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Payments Information (2951_12)

Request / Response

Your request for information, received 19 November 2012 has now been considered. I apologise once again for the delay in providing this response, which as noted in our previous correspondence was caused by an increase in the volume of requests and staff abstractions. Your attention is drawn to your right to ask for an internal review (below) or to pursue the matter with the Information Commissioners Office at

The Freedom of Information Act 2000 creates a statutory right of access to information held by public authorities. A public authority in receipt of a request must, if permitted, state under Section 1(a) of the Act, whether it holds the requested information and, if held, then communicate that information to the applicant under Section 1(b) of the Act.

The right of access to information is not without exception and is subject to a number of exemptions which are designed to enable public authorities to withhold information that is unsuitable for release. Importantly the Act is designed to place information into the public domain, that is, once access to information is granted to one person under the Act, it is then considered public information and must be communicated to any individual should a request be received.


We can confirm that some relevant information is held by West Midlands Police. However, while some of the information is provided below I am afraid that I am not required by statute to release all of the information requested, or to confirm or deny that any further information is held. This letter serves as a Refusal Notice under Section 17 of the Freedom of Information Act 2000 (the Act).


Section 1 of the Freedom of Information Act places two duties on public authorities.  Unless exemptions apply, the first duty at s1(1)(a) is to confirm or deny whether the information specified in a request is held.  The second duty at s1(1)(b) is to disclose information that has been confirmed as being held.  Where exemptions are relied upon section 17 of the Act requires that we provide the applicant with a notice which: a) states that fact b) specifies the exemption(s) in question and c) states (if that would not otherwise be apparent) why the exemption applies.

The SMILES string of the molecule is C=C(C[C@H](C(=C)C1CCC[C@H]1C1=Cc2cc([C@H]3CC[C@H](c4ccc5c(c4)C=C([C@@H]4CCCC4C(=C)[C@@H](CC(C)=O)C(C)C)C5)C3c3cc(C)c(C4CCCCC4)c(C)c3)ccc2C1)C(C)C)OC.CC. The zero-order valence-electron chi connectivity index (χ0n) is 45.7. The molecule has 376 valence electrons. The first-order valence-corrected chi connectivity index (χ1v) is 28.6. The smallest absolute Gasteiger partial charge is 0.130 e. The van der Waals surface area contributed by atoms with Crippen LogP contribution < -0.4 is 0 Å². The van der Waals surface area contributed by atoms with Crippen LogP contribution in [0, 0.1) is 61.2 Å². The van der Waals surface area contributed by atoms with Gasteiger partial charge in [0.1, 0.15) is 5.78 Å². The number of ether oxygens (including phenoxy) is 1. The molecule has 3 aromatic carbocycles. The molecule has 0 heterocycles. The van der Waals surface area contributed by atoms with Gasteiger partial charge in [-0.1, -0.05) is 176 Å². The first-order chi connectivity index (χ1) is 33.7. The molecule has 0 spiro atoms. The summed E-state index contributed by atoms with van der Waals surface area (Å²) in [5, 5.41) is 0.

How much your force has paid covert human intelligence sources during the last five years?

2007/08 319,205
2008/09 291,130
2009/10 240,000
2010/11 327,232
2011/12 283,744

Could this be please broken down into years and how much each individual has been paid

This information is exempt by virtue of:

Section 40 Personal Information
Section 30 Investigations.

Section 40 is an absolute and class based exemption if to provide the information would breach the third party’s data protection rights.  In this case to provide this personal data would not constitute fair processing of the data and therefore would breach the first of the principles within the Data Protection Act 1998.

Section 30 requires me to conduct a Public Interest Test, which is shown below.

Section 30 Public Interest Considerations

Factors favouring disclosure

There is information within the public domain confirming that police use covert human intelligence sources to assist them with investigations and the effective delivery of law enforcement.

Disclosure would enhance the public’s knowledge about how information relating to informants is used by the Constabulary and how the intelligence received assists in day to day investigations and operations to assist the prevention and detection of crime; the apprehension and prosecution of offenders and the administration of justice.

Disclosure would also assist in stopping any incorrect rumours or falsehoods relating to how the police store and manage how informants assist the police.

Factors favouring non-disclosure

Disclosure of the information requested could identify informant activity within a force area.  Over a period of time if several disclosures were made, individuals could analyse the information and identify any sudden peaks or troughs in informant activity.  This would hinder the prevention and detection of crime and also prejudice our ability to maintain confidential sources.  Consequently, the force’s future law enforcement capabilities would be affected.